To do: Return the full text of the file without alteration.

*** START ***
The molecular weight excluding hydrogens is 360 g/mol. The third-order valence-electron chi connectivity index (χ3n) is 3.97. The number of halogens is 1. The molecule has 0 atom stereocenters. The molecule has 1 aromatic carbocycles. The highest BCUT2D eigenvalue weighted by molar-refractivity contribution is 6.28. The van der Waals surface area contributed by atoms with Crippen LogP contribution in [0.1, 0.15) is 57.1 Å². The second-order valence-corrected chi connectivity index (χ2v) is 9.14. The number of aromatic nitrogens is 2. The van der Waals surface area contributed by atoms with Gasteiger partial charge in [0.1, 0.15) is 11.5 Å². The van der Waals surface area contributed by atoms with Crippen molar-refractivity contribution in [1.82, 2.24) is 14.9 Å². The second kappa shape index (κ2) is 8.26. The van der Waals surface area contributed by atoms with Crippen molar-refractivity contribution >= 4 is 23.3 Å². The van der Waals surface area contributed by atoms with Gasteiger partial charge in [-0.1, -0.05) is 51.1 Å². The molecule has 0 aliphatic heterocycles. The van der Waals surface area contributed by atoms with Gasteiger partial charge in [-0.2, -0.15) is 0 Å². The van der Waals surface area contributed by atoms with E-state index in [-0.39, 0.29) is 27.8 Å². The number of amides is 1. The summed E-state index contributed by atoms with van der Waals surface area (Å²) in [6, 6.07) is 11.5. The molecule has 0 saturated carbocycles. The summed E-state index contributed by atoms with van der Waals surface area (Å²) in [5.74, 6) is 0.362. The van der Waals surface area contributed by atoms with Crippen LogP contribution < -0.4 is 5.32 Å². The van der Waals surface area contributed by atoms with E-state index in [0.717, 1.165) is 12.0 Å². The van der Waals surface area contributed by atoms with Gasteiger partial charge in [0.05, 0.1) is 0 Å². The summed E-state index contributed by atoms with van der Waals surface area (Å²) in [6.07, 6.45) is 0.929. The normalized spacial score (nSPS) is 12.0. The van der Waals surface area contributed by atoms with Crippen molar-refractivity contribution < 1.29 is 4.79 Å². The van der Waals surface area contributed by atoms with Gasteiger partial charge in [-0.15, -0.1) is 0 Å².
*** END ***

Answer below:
The molecular weight excluding hydrogens is 360 g/mol. The third-order valence-electron chi connectivity index (χ3n) is 3.97. The number of halogens is 1. The molecule has 0 atom stereocenters. The molecule has 1 aromatic carbocycles. The highest BCUT2D eigenvalue weighted by molar-refractivity contribution is 6.28. The van der Waals surface area contributed by atoms with Crippen LogP contribution in [0.1, 0.15) is 57.1 Å². The second-order valence-corrected chi connectivity index (χ2v) is 9.14. The number of aromatic nitrogens is 2. The van der Waals surface area contributed by atoms with Gasteiger partial charge in [0.1, 0.15) is 11.5 Å². The van der Waals surface area contributed by atoms with Crippen molar-refractivity contribution in [1.82, 2.24) is 14.9 Å². The second kappa shape index (κ2) is 8.26. The van der Waals surface area contributed by atoms with Crippen molar-refractivity contribution >= 4 is 23.3 Å². The van der Waals surface area contributed by atoms with Gasteiger partial charge in [-0.1, -0.05) is 51.1 Å². The molecule has 0 aliphatic heterocycles. The van der Waals surface area contributed by atoms with Gasteiger partial charge in [-0.2, -0.15) is 0 Å². The van der Waals surface area contributed by atoms with E-state index in [-0.39, 0.29) is 27.8 Å². The number of amides is 1. The summed E-state index contributed by atoms with van der Waals surface area (Å²) in [6, 6.07) is 11.5. The molecule has 0 saturated carbocycles. The summed E-state index contributed by atoms with van der Waals surface area (Å²) in [5.74, 6) is 0.362. The van der Waals surface area contributed by atoms with Crippen LogP contribution < -0.4 is 5.32 Å². The van der Waals surface area contributed by atoms with E-state index in [0.717, 1.165) is 12.0 Å². The van der Waals surface area contributed by atoms with Gasteiger partial charge in [0.05, 0.1) is 0 Å². The summed E-state index contributed by atoms with van der Waals surface area (Å²) in [6.07, 6.45) is 0.929. The normalized spacial score (nSPS) is 12.0. The van der Waals surface area contributed by atoms with Crippen molar-refractivity contribution < 1.29 is 4.79 Å². The van der Waals surface area contributed by atoms with Gasteiger partial charge in [-0.15, -0.1) is 0 Å².